I frequently daydream that an authoritative study published in Blood will tell me that chocolate is good for me. Well, perhaps that day is just around the corner. Yesterday I read a Yahoo News article about pizza, which turns not to be as junky as we might think (you can read snippets of this article below, or read the entire article by clicking on this link: http://tinyurl.com/24vfa6). As a pizza-maker and -lover, I was absolutely thrilled! I usually let my dough rise for two hours or so. Researcher Jeffrey Moore states that it has to rise for 18 hours. 18 hours? I can just see Dough Rex taking over the kitchen and terrorizing my cats! Take note: we’ll have to move into a bigger house to make pizza. The one food item my hubby and I agree on is pizza. I married a carnivore who dislikes pasta (I know, an Italian who dislikes pasta, say no more), whereas I am more vegetable-inclined. So, even though I read somewhere that fresh yeast is not good for cancer patients, I still make pizza about once a week. I try to compensate by adding healthful things to it, like garlic, onions and so on. I even tried making turmeric pizza once. Ok, that tasted terrible, but looked lovely (nice and orange)! In sum, my hubby and I love pizza. But it’s still junk food. Or.is it? Read on…
Pizza as health food? Food chemists say yes.
It’s the junk food junkie’s wildest dream come true — pizza as health food. University of Maryland food chemists said on Monday they had found ways to enhance the antioxidant content of whole-grain wheat pizza dough by baking it longer at higher temperatures and giving the dough lots of time to rise. [ ] But Moore had a slice of advice for pizza aficionados who might want to cover their crust with mounds of fatty toppings like extra cheese, pepperoni, sausage and ground beef. “If you’re adding back all these other things that have potential negative health consequences, then you’re negating anything that you’re adding in terms of (health) value,” Moore said. [ ] The researchers experimented with baking temperatures, baking time and fermentation time — the time the pizza dough is given to rise. [ ] Antioxidant levels rose by up to 60 percent with longer baking times and up to 82 percent with higher baking temperatures [ ]. Baking time and temperature can be increased together without burning the pizza when done carefully, the researchers said. They used oven temperatures from 400 to 550 degrees Fahrenheit (204 to 287 degrees Celsius), and baking times from 7 to 14 minutes. They looked at fermentation times up to two full days, and found that longer periods in some cases doubled the dough’s antioxidant levels. This probably stemmed from chemical reactions caused by yeasts in the dough that had more time to release the antioxidant components, Moore said. A common fermentation time is about 18 hours, Moore said. [ ] (Yahoo News, Will Dunham, March 26, 2007)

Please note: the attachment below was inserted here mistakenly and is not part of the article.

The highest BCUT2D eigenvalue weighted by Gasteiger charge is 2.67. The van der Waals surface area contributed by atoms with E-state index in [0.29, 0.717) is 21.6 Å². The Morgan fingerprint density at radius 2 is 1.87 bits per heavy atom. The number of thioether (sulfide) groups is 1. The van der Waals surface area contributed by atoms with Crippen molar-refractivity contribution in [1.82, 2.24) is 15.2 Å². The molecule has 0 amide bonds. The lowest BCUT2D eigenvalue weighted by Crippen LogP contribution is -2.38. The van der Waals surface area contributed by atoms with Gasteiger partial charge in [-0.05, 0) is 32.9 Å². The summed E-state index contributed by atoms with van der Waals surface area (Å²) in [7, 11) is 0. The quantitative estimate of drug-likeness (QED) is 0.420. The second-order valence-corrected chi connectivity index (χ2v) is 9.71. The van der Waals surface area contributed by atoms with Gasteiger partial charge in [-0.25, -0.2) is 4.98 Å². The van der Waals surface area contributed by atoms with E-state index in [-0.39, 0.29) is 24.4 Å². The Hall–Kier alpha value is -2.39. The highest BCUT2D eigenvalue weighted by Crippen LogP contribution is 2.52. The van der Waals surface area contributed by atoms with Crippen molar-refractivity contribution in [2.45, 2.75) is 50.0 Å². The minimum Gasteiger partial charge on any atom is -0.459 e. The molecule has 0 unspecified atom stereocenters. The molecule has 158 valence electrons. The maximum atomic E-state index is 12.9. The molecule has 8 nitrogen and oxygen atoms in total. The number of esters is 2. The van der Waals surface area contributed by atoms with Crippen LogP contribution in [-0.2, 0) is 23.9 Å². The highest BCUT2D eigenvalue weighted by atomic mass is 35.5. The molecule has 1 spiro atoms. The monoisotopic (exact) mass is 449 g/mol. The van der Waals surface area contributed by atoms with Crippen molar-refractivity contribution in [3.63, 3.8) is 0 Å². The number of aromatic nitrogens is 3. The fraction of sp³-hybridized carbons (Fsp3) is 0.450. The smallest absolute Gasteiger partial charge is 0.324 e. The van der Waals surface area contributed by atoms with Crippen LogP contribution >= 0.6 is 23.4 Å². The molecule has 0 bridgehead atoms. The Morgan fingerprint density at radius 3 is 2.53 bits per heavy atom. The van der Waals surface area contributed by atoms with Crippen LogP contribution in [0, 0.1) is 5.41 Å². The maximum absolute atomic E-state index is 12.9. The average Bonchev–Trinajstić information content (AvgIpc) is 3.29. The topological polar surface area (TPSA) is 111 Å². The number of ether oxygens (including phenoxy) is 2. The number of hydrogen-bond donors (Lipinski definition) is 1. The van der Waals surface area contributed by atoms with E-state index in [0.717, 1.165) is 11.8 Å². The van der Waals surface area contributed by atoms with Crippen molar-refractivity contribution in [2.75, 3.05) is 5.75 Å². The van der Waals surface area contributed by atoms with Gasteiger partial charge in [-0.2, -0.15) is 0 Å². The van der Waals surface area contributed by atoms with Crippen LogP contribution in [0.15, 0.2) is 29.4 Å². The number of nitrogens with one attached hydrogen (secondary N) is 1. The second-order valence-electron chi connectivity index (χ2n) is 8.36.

For more than a year, now, I have been reading about and doing research on this polyphenol (i.e., chemical substance found in plants), and this morning I did a search for curcumin in the news.” I found thousands of references. It’s mind-boggling! There is not much curcumin literature in Italian, unfortunately. However, I was still able to add a few links to my blogroll, both in English and Italian; please check them out.
What is curcumin? It’s the main biologically active curcuminoid of Curcuma longa, which is part of the ginger family of herbs, native to southern and south-eastern Asia. This plant’s root and rhizome are crushed and powdered into the spice commonly known as turmeric, which contains about 5 to 8 % curcumin. The use of turmeric as a medicine and condiment is recorded as far back as 600 BC. In the 13th century, Marco Polo wrote a description of turmeric, which he saw and tasted while travelling in China. As I read in one of Prof. Aggarwal’s presentations, traditional Indian medicine uses turmeric for biliary disorders, anorexia, coughs, diabetic wounds, hepatic disorders, rheumatism, and sinusitis. Turmeric powder mixed with slaked lime is a folk remedy for sprains and swelling. In the U.S., curcumin (labelled as E100) is used to colour cheeses, spices, mustard, cereals, pickles, ice-cream and other foods.
There seems to be no end to the powers of curcumin. It has antitumour, antioxidant, antibacterial, anti-fungal, anti-amyloid and anti-inflammatory properties, as well as beneficial effects on arthritis, allergy, asthma, atherosclerosis, heart disease, Alzheimer’s disease, diabetes, and cancer. Curcumin is effective against a variety of cancers, so, if you have cancer, check to see if there are any studies on this polyphenol and your particular type of cancer. A few months ago, someone wrote me an e-mail, asking if curcumin had any effect on head and neck squamous cell carcinoma. To my surprise, I found a 2005 study on HNSCC growth in Clinical Cancer Research. The beauty of curcumin is that it attacks only malignant cells, leaving healthy ones alone; it also has no toxic side effects. Note of caution: always consult your oncologist before trying anything.
If you cut yourself, dab some curcumin on the wound, and it will heal faster (you might turn a bit orange–I have experienced that in person!–so be careful not to dab it on your face; don’t forget that turmeric is used as a commercial dye in Indian textile industries!). Got a sore throat? Drink some turmeric tea. High cholesterol, memory loss, blood-clotting problems, inflammatory bowel disease, arthritis, constipation, high blood pressure, etc. etc. etc.?
The remedy is simple: curcumin.